And regarding your suggestion(s); not belittling what you said but almost every Nepalese who are a bit politically involved has a sense that we need new leaders. Heck, given the amount of parties that keeps forming with new leaders, I guess even these old geezers feel they need new leaders. For me what we need is a new political and social culture which is a much harder and long term thing and requires a heck load of patience. So yes in that sense what you said about the whole thing not happening now and being an idea that could take form in the future is similar to the idea of developing a political and social culture.

        And given our populace who are very passionate but very idiotic in their zeal in following any group (be it the extreme right or the extreme left). Our greatest weakness is we lack patience and respect for each other (which funnily is the single most thing we get praised for by every foreigner I meet – the irony).

        What we need is a culture that does not either make the sheep of utopian communism or the product of consumerist free market capitalism.

        Anyway I will be interested on what is going on if anything as there seems to be nothing much happening here.

        Btw, having a like and dislike button in a blog comments as I think is a very useless feature as it does not foster any discussion and I can’t see much use of it here as there are not much comments that require ranking.

        • 1. Agree on your observation about lack of patience and respect for each other.

          2. Not sure what you mean by “make the sheep of X or Y.” I think everybody should be free to believe and express their ideas. I think this is not happening now because of the left-inclined mainstream’s incessant attack on differing views. Without open and critical discussion of ideas, we cannot expect to improve as a society. But given the size, capacity and location of our country, we should understand that our governing policy already has a lot of limiting factors. Experimenting totally radical and new system might be thrilling to the ones doing it, but not very enjoyable to the ones living it. We should separate intellectual exercise from governing practice.

          No problem, if in 20 years from now, extreme-socialism or ultra-leftism become the accepted systems in the world and favorable in our part of earth, we should probably adapt accordingly. Definitely, for that time, we should have thinkers and strategists who are ready to deal with such situation.

          3. Thanks for your feedback about comment-rankings. I suggest you should not take them very seriously.

          4. About “not much happening here”- again: there’s no need for anything to happen. Also, it is not necessary for things to happen in your notice. I see a couple of things already happening, but more important is what remains after the dust has settled and the initial excitement and attention has gone away. I hope that some of them continue with good prospects into the future.

  6. I agree with most of nirpan’s points. It is not an easy task when we are talking about bringing change to the entire political culture in the country. But nothing is impossible if we manage to sustain this movement, create a critical mass to follow the movement (and by mass I do not just mean the general public but also existing leaders with similar views and who could be swayed to join the movement). However, and more importantly, I feel that we need to work hard towards bringing a democratic political culture at all levels. Nirpan alluded to the non-democratic culture prevalent in most political parties, but it is not just about vote or voting. It is how we understand Vote/Voting.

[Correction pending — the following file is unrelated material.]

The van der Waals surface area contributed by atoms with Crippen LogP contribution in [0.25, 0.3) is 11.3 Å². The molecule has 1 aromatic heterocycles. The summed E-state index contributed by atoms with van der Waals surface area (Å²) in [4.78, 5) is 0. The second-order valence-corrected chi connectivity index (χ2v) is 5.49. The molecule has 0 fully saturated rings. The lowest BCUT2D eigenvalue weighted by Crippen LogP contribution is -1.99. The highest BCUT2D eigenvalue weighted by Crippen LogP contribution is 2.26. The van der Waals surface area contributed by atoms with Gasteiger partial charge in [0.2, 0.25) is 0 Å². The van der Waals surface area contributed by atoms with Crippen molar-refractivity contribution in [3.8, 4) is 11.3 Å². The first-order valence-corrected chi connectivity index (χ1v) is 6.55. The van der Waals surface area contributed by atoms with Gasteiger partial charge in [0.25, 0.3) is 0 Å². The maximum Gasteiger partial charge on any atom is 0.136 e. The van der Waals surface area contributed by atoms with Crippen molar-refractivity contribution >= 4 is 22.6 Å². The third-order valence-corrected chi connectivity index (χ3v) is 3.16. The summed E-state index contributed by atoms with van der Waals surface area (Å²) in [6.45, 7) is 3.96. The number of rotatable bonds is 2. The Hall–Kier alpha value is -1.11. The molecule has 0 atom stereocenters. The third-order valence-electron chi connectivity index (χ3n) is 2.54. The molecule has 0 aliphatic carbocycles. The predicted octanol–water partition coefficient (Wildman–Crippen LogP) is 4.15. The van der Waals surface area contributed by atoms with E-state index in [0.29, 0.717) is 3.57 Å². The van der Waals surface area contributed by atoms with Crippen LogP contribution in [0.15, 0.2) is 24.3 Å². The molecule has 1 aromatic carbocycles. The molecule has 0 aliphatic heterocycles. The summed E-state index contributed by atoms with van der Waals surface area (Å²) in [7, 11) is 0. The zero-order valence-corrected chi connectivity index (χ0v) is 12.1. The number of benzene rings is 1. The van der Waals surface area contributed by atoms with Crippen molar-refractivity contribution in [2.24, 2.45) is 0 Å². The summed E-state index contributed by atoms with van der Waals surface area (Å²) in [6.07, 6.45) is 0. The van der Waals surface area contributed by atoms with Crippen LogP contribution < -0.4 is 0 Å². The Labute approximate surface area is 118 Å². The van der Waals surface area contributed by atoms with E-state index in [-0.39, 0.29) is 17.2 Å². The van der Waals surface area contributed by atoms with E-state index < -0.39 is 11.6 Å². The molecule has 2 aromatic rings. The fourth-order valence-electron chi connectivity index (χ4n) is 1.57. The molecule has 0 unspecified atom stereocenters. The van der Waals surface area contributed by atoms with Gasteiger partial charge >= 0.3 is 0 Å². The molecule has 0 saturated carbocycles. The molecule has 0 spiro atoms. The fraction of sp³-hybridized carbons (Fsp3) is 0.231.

Here is what I mean:

    We need to bring about change in the entire relationship between us and our elected representatives, to make them accountable, make them work hard, make them work for their constituents and not just for themselves and their families and friends. Lack of education is still a huge barrier but even those so called educated citizens are also not doing their bits. I’ll give one very important example:

    1. It is our right to vote (we all agree, even those illiterate masses agree to this)

    2. It is our responsibility to vote (most agree)

    3. It is a contract between us and the politician that we vote for/elect, and it is as much our responsibility to hold him/her to account to what was pledged before/during election and in their election manifesto as it is their responsibility towards their voters (us) to try hard to fulfil what they had pledged (Few of us think about it let alone act on it. We think our responsibility shifts entirely to the politicians/elected representatives the moment we cast our vote – NOT SO. We must be ready at all times to hold them accountable. In most stable democracies, there is something called “MP’s surgery” where the MPs come to their constituency office and spend time with their constituents, listening to their problems and grievances. They take the plaudits if they have been doing a good job and they take the bashing if they have not. The electorates have the opportunity to not just tell their representatives what is going right and what is going wrong but also make them aware that if they cannot get the job done, especially those they had pledged in their election manifesto, they should not expect to get elected from the constituency again.

    Now let us think, how many of our elected representatives hold a surgery like that? How many of our elected representatives even go back to their constituencies once elected? How many of our elected representatives never leave the capital and hang around power centres expecting (and even bargaining for) some positions, either for themselves or their relatives and friends? So this is what we have to get rid of – the culture where our elected representatives and political leaders take us and our votes for granted. We have to understand ourselves first and make the masses understand that VOTING is not just a right or a responsibility BUT it is a contract between the people and their representatives, and it is our responsibility to hold our elected representatives to account and make sure they try their hardest to fulfil the pledges they make in their election manifesto!

    To do is not as easy as to debate and discuss but this is a good start, and if our generation cannot follow up these discourses with actions then who will?

  7. Pingback: Nepal: Time To Find Leaders · Global Voices
  8. I appreciate your thoughts, mostly because they are just like mine 😉 after all, there are many of us who think similarly, and good thing about your blog is you have jotted some practical steps on how to start. Lets start my friend, lets make something substantial out of it